Container Delivery Transport

DELIVERING CONTAINERS ON A TILT TRAYtruckTILTred

redtickThis is the most common delivery method for 10’ and 20’ shipping containers
redtickAlthough side loader delivery is most common for 40’ containers, we also have a super tilt tray service for delivering 12m containers via tilt tray.
redtickContainer delivery via tilt tray requires plenty of space in front of where you need your container.
redtickA tilt tray delivers containers much like tow trucks off load vehicles, and tip trucks delivery goods.

THIS IS HOW IT WORKS
1 – The driver will assess the site to ensure the safety of all persons in the immediate vicinity.
2 – The tilt tray reverse’s up to the area you have prepared for the container. When stationary, the tray will lift up and slide back until the container back 2 corners are on the ground.
3 – Once the containers back 2 corners (on the ground) are baring the weight of the container, the tilt tray will drive forward (allowing the tray to slide out from underneath the container) leaving the container safely placed on the ground or footings.

deliverytiltT
Important information

**Safety is Container Traders number one priority for every delivery**
Width Clearance – Containers are only 2,438mm wide externally. Allow 3 metres minimum for the trucks cabin and mirrors etc.
Height Clearance – Tilt Trays generally require 4.3 metres height to gain access to a site. When the truck tilts the container to off load it requires 6.5m in height.
Length Clearance – Once the Container slides off the rear of the truck, The truck needs clear room to exit the site safely. In most cases 12-14 meters for 20’ containers , (and 18-20 meters for 40’ containers) of clear space to manoeuver and drive away is sufficient
Lay down area The pad for your container needs to be level and dry. If the container is not level the container doors will be very difficult to operate.
Container footings – It is important to have air flow under the container to avoid moisture and condensation build up. Footings are not necessarily required If you are able to provide a raised, hard stand, dry area for the container to be delivered onto. If this isn’t possible we strongly suggest the use of footings to keep the container raised off the ground.  The best footings are treated hard wood timber (railway sleepers from your local nursery will do the trick), you can also use concrete blocks or car tyres.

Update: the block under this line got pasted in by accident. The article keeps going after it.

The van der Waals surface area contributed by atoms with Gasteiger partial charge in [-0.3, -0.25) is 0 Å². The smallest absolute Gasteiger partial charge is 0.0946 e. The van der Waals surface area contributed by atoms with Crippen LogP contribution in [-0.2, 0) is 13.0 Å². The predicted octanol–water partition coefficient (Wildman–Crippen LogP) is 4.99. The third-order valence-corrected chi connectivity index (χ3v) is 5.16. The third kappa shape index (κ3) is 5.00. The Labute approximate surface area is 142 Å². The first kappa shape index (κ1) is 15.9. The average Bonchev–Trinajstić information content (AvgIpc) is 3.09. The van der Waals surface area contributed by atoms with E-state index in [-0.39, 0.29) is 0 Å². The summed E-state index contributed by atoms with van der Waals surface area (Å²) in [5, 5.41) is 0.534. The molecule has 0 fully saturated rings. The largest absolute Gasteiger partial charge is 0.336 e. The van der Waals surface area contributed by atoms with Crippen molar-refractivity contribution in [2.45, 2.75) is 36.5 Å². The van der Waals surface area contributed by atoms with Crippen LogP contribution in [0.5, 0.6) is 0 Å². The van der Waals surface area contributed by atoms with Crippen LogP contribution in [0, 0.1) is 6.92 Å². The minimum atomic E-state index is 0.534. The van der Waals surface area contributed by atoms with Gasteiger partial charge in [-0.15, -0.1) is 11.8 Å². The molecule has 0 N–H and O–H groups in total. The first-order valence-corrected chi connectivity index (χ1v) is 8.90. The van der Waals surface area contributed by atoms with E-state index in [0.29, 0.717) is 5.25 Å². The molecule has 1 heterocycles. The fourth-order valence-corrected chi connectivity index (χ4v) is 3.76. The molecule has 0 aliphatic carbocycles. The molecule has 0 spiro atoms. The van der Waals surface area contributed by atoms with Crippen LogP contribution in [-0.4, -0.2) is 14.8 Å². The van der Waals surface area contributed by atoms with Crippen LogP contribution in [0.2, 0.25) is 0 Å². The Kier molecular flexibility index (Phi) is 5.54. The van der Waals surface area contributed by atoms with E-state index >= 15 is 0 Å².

Ground conditions – Trucks are heavy. Trucks with containers on the back are even heavier. It is critical the driver is provided with dry, firm level access in and out of your site. Ideally sealed or hardstand (compacted) roads. If this is not available, it is up to you to inform us at time of enquiry. If the truck gets bogged or sinks on your site recovery costs will be the liability of the customer.

If you have any questions about the above information, or any concerns regarding your site, give our skilled friendly team a call on 1300 89 89 70 today.


DELIVERING CONTAINERS ON A SIDE LOADERtruckSIDE

redtickEasy and safe way to deliver your 40’ container (however, we can still accommodate 20’ containers).
redtickA side loader is a semi-trailer which uses a swing lift at either end of the trailer, or tray to pick up, using the containers strong robust corner casts to offload.
redtickSide loaders are particularly useful where there is limited space either in front of or behind the truck

THIS IS HOW IT WORKS
1 – The driver will conduct a site inspection to make sure there is adequate space for him to safely unload the container.
2 – A side loader drives into position and then offloads to the driver’s side of the truck, the container once grounded will sit approximately 500mm from and parallel to the trailer.

Important information
deliverypg2**Safety is Container Traders number one priority for every delivery**
Width Clearance – A side loader will need at least 3m access to enter through gates etc.